And the Winner of The FT/Goldman Sachs Award Is...
October 28, 2010
The Financial Times and Goldman Sachs Business Book of the Year was announced last night at The Pierre in New York City, and it was something of an upset. Raghuram Rajan's Fault Lines: How Hidden Fractures Still Threaten the World Economy, released by Princeton University Press in May, beat out more widely recognized and commercially successful books like Michael Lewis's The Big Short and Andrew Ross Sorkin's Too Big to Fail (which was the runner up last night, and which we named The 800-CEO-READ Business Book of the Year in 2009). The award was presented by Lionel Barber, FT editor and chair of the judging panel, and Lloyd Blankfein, the chief executive of Goldman Sachs who recused himself as a judge because of the number of books on the shortlist about the financial crisis—books he was a character in having been the head of a major Wall Street firm during the crisis.
The award was presented by Lionel Barber, FT editor and chair of the judging panel, and Lloyd Blankfein, the chief executive of Goldman Sachs who recused himself as a judge because of the number of books on the shortlist about the financial crisis—books he was a character in having been the head of a major Wall Street firm during the crisis.
From FT City Editor Andrew Hill's write up of last night's event:
Prof Rajan was the International Monetary Fund's chief economist when he warned the 2005 Jackson Hole conference of central bankers that the seeds of disaster were being sown in the financial sector. His presentation jarred with the self-congratulatory tone of the conference, Alan Greenspan's last as chairman of the US Federal Reserve. Prof Rajan writes in the book that the critical reaction from other participants made him feel "like an early Christian who had wandered into a convention of half-starved lions". But within three years, his analysis had been vindicated.And here's just an example (from the book's introduction, linked to in the quote above) of the clarity you'll find in Rajan's latest analysis:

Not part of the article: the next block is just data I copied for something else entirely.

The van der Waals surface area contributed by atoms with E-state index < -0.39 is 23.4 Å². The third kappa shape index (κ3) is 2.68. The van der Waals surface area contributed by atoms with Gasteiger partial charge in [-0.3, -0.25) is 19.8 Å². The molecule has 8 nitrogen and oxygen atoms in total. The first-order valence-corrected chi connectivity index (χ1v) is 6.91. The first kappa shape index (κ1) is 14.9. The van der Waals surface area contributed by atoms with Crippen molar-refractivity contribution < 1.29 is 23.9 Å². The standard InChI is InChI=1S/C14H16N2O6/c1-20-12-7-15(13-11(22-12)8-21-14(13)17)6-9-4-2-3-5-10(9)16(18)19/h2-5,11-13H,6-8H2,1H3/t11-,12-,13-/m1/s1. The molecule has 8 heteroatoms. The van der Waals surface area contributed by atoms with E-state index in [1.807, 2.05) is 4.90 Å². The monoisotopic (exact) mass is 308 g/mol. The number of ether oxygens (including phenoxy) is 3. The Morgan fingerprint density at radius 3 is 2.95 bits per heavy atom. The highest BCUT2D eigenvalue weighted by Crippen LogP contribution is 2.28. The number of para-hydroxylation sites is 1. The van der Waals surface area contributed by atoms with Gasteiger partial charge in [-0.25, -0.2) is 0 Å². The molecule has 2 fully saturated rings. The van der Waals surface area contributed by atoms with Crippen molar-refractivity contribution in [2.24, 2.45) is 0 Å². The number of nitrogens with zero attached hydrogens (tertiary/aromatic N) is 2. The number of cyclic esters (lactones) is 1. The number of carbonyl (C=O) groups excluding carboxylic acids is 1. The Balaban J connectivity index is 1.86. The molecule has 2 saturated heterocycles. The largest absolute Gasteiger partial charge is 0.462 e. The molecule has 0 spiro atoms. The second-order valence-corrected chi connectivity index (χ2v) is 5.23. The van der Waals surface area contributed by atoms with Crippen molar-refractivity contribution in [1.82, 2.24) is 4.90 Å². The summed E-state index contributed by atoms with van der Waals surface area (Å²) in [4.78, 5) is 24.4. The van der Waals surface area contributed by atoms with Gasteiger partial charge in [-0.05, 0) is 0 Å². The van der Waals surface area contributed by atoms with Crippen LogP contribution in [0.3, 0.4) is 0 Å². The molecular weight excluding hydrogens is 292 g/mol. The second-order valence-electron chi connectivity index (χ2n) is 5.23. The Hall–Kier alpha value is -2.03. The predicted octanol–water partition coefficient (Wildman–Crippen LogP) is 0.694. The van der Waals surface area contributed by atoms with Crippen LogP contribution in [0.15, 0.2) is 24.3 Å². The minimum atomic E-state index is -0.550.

We should ... resist the view that this is just another crisis, similar to every financial crisis before it, with real estate and foreign capital flows at its center. Although there are broad similarities in the things that go wrong in every financial crisis, this one centered on what many would agree is the most sophisticated financial system in the world. What happened to the usual regulatory checks and balances? What happened to the discipline imposed by markets? What happened to the private instinct for self-preservation? Is the free-enterprise system fundamentally broken? These questions would not arise if this were "just an other" crisis in a developing country. And given the cost of this crisis, we can not afford facile or wrong answers.Hopefully, the recognition of Raghuram Rajan and his book will help those on Wall Street—many of whom, I'm sure, were in the room to congratulate him on his work last night, maybe even presenting the award to him—take a deeper look at the fissures in the system they've created and continue the process of correcting it. Hell, who am I kidding, hopefully it will help really start that process. For more on the award, head to FT.com to read excerpts from the books on the shortlist and see Andrew Hill's conversation with Professor Rajan at last night's ceremony.
Although I believe that the basic ideas of the free-enterprise system are sound, the fault lines that precipitated this crisis are indeed systemic. They stem from more than just specific personalities or institutions. A much wider cast of characters shares responsibility for the crisis: it includes domestic politicians, foreign governments, economists like me, and people like you. Furthermore, what enveloped all of us was not some sort of collective hysteria or mania. Somewhat frighteningly, each one of us did what was sensible given the incentives we faced. Despite mounting evidence that things were going wrong, all of us clung to the hope that things would work out fine, for our interests lay in that outcome. Collectively, however, our actions took the world's economy to the brink of disaster, and they could do so again unless we recognize what went wrong and take the steps needed to correct it.